Police forces around Britain are expected to downscale
their use of leasing following political pressures and efficiency
reviews. Jason T Hesse


The Metropolitan Police (MPS),
Britain’s largest police force, which spent nearly £50 million (€57
million) in the past five years on vehicle leasing and hire (see
table below), said it would be cutting down on hire.

“Following an internal review instigated last
September, we are seeking to reduce the hire element of our vehicle
fleet. This will allow us to make financial efficiency savings and
also contribute to reducing our carbon footprint,” an MPS
spokesperson said, stressing that there would be “no impact” on the
force’s operational policing capability, however.

Indeed, the MPS recognised that the purpose
for hire vehicles was to fill short-term requirements, largely for
back-office and support functions. The force aims to save around £2
million per year by cutting up to 500 vehicles from its fleet.

John Gorton, head of transport at Essex
Police, and chair of the National Association of Police Fleet
Managers’ Best Value Committee, explained that it was about “better
usage” of existing fleets.

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“What’s happening at the moment – and this is
due to the economic climate – is that the number of hire vehicles
is decreasing rapidly. Forces are getting better at making
available vehicles that are already within their operational
fleet,” Gorton said.

All this follows complaints from the Liberal
Democrats (Lib Dems) that UK police forces are spending too much
money on leasing vehicles. A Freedom of Information Act request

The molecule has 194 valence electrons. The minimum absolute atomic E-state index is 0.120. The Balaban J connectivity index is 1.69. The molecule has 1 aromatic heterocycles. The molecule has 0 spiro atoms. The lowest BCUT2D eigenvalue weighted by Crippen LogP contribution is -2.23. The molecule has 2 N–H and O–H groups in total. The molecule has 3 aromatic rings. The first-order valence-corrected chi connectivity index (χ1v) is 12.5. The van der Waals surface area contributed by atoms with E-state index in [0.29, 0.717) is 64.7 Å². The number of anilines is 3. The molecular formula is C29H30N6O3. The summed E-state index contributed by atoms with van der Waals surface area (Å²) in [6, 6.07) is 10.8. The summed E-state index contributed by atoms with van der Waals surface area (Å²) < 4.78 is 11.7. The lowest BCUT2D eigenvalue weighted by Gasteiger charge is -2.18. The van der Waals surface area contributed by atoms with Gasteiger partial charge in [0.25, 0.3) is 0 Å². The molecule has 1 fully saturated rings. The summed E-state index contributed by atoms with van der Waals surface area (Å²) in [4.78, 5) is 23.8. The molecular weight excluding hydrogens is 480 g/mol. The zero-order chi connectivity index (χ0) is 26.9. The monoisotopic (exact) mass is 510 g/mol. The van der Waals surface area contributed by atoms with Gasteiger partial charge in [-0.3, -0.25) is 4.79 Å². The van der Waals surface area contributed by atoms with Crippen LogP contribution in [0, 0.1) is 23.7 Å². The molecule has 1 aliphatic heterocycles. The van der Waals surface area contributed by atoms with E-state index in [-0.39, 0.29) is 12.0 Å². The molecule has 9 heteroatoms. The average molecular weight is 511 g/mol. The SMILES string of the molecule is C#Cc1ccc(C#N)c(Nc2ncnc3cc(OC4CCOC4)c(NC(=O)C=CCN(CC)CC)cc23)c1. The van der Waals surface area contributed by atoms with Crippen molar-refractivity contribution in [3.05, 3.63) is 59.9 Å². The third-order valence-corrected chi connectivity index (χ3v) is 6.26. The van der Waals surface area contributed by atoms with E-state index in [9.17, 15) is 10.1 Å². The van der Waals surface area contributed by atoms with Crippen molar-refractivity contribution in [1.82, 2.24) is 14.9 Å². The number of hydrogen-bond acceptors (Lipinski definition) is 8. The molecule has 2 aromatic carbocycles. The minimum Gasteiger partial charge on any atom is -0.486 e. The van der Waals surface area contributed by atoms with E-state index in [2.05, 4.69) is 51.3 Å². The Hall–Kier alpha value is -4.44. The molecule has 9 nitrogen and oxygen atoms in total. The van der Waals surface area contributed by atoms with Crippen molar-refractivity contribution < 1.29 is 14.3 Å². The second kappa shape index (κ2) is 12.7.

carried by the party revealed that British police forces spent over
£132 million on vehicle leasing and hire between 2004 and 2009,
equivalent to around £70,000 a day. In 2008-09, forces reported
spending £24.6 million in total.

British police forces have responded to the
criticisms by claiming that they have bought, rather than leased,
most of the 38,000 police cars in operation. The Association of
Chief Police Officers (ACPO) estimates that the Lib Dem’s £132
million figure only represents 8 percent of all police transport

They also said the Lib Dem’s attack ignores
the value of leasing.

“Transportation is key in policing, and these
figures reveal nothing about why hire cars may be used and provide
good value for money,” a spokesperson for the ACPO said.

“Obviously marked police vehicles are used
daily, but some aspects of policing – such as covert work – need
unmarked vehicles, and hiring them can be cheaper than owning

But Lib Dem shadow home secretary Chris Huhne
called the sum “unnecessarily lavish”.

“Hiring cars at appropriate times can save
money, but if they are being hired while police cars are not in
use, it is simply a waste of taxpayers’ money,” he said.

Gorton disagrees that there is a major problem
with police forces spending too much on hire, however.

“I don’t think there are any forces out there
that are doing anything out of the ordinary – most forces have a
good understanding and balance of fleet management. With the right
system in place, you can make very, very good use of a good
external hire contract,” he said.

For example, Essex Police has a dedicated
transport website for the force’s officers and staff.

Staff can input details of their journey –
distance, purpose, number of passengers, and so on – to work out
what the most effective method of transport is, be it to use a
fleet vehicle, to hire, or to use their private vehicle and mileage

“It’s about maximising your resources and
making sure that the people at the front-end of your organisation
actually have access to – and understand the costs of – the
different forms of transport,” Gorton said.

South Yorkshire Police, which spent £2.5
million on vehicle leasing and hire between 2004 and 2009, also
defended itself against the Lib Dem attack.

Meredydd Hughes, chief constable of South
Yorkshire Police, said that his force was “proud of the way it uses
the public’s resources”.

“This is a story that isn’t a story,” he said,
adding that hire options were often “more cost effective” than
outright purchase.

VT Group and Automotive Leasing, an arm of
LeasePlan, which lease vehicles to British police forces, both
declined to comment.

Police car spending, top five forces